by Rosemary Penwarden
“Natural gas will be an important transition fuel as the world tackles climate change.” – PEPANZ (Petroleum Exploration and Production Association of New Zealand).
Various versions of this industry-woven spin abound, from New Zealand Oil and Gas to Fonterra, from cheerleaders like our taxpayer funded NZ Petroleum and Minerals to even some government ministers. When you hear this rubbish from industry or befuddled friends and family, call it out.
It’s tennis season. Here are five easy ways to slam this silly idea straight out of court.
Number One – The Methane Problem: Unburned gas is mostly methane which, over a 20 year period, is around 86 times more potent in the atmosphere than CO2. And methane leaks, from wells and from pipelines, and it’s much worse than anyone used to think. Scientists now argue this leakage alone is enough to cancel out any climate benefits gas might have had over coal.
Number Two – Clean Burning?: Yeah, Nah! Once burned, gas produces CO2 – around 75% of the emissions of crude oil, around 60% of the emissions of coal. So what…it destroys the climate in four or five years instead of three? That’s not even accounting for the methane argument.
Number Three – Bad Timing: The next twenty years are the most important if we are to stabilise the climate. We don’t know if we have reached the ‘tipping point’ towards unstoppable climate disruption, but each year, each day, each hour, beginning now, is crucial in reducing emissions. We have to de-carbonise by mid century. We can’t afford exploration and development of any new fossil fuels – gas included, perhaps most crucially gas because of the potent greenhouse effect of methane.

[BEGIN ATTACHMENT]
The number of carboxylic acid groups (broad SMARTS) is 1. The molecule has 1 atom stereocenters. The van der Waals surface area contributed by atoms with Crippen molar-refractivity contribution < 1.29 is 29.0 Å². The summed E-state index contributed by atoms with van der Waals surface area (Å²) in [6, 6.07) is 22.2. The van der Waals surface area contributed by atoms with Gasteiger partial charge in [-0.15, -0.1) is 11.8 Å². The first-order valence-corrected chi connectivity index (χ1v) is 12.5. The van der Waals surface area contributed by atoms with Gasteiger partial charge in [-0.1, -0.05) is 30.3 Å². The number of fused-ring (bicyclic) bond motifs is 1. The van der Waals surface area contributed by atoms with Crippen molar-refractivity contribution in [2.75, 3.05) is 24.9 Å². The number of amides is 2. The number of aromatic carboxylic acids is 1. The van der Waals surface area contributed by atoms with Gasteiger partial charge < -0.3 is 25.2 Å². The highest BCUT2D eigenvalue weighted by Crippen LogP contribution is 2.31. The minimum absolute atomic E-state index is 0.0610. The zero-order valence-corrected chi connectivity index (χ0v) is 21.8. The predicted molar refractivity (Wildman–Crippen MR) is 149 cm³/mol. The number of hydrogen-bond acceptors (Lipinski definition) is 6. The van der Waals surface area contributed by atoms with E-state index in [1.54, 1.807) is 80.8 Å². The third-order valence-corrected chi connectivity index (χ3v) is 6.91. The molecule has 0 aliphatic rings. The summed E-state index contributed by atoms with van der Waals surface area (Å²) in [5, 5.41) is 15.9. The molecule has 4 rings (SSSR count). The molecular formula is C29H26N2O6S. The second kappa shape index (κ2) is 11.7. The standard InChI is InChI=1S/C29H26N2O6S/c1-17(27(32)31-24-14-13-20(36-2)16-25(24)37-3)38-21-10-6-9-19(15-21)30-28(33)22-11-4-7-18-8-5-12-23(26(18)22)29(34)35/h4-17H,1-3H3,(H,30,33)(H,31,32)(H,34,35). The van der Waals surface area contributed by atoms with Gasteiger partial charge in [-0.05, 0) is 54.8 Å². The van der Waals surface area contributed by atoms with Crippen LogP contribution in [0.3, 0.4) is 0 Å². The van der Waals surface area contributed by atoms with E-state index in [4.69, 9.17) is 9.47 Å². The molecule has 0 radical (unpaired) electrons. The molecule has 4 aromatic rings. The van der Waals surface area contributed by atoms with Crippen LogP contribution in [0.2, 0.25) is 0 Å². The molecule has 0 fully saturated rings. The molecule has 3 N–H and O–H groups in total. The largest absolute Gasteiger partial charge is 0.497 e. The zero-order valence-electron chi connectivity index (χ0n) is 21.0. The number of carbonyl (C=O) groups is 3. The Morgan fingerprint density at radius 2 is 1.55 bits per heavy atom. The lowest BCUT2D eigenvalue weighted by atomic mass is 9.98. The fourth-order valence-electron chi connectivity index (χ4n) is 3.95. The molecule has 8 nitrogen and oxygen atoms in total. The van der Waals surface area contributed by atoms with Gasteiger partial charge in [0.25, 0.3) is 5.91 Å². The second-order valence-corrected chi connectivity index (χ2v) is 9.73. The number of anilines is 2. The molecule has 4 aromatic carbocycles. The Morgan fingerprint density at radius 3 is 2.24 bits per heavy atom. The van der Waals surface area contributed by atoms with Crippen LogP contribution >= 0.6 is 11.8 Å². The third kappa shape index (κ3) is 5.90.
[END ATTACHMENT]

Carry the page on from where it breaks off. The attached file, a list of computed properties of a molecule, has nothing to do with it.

Number Four – Economic Risk: Remind your friends/family/fossil fuel fans of the Carbon Bubble. We have a carbon budget, fast running out, of what we can get away with burning and dumping into the atmosphere if we are to stay below two degrees of global warming. We can’t even burn most of what’s already discovered and on the books of the fossil fuel industry worldwide, so those unburnable ‘assets’ are junk (and we have a Green Minister for Climate Change).
Number Five – International Pressure: The Paris Agreement commitments will come into effect in 2020. The days of dodgy offshore carbon credits and creative accounting are over. There will soon be nowhere for polluting industries to hide (and we have a Green Minister for Climate Change).
‘Natural’ Gas is NEITHER green, a transition fuel, nor a bridge to anywhere sensible. We go there, and we quit any pretence at a renewable future.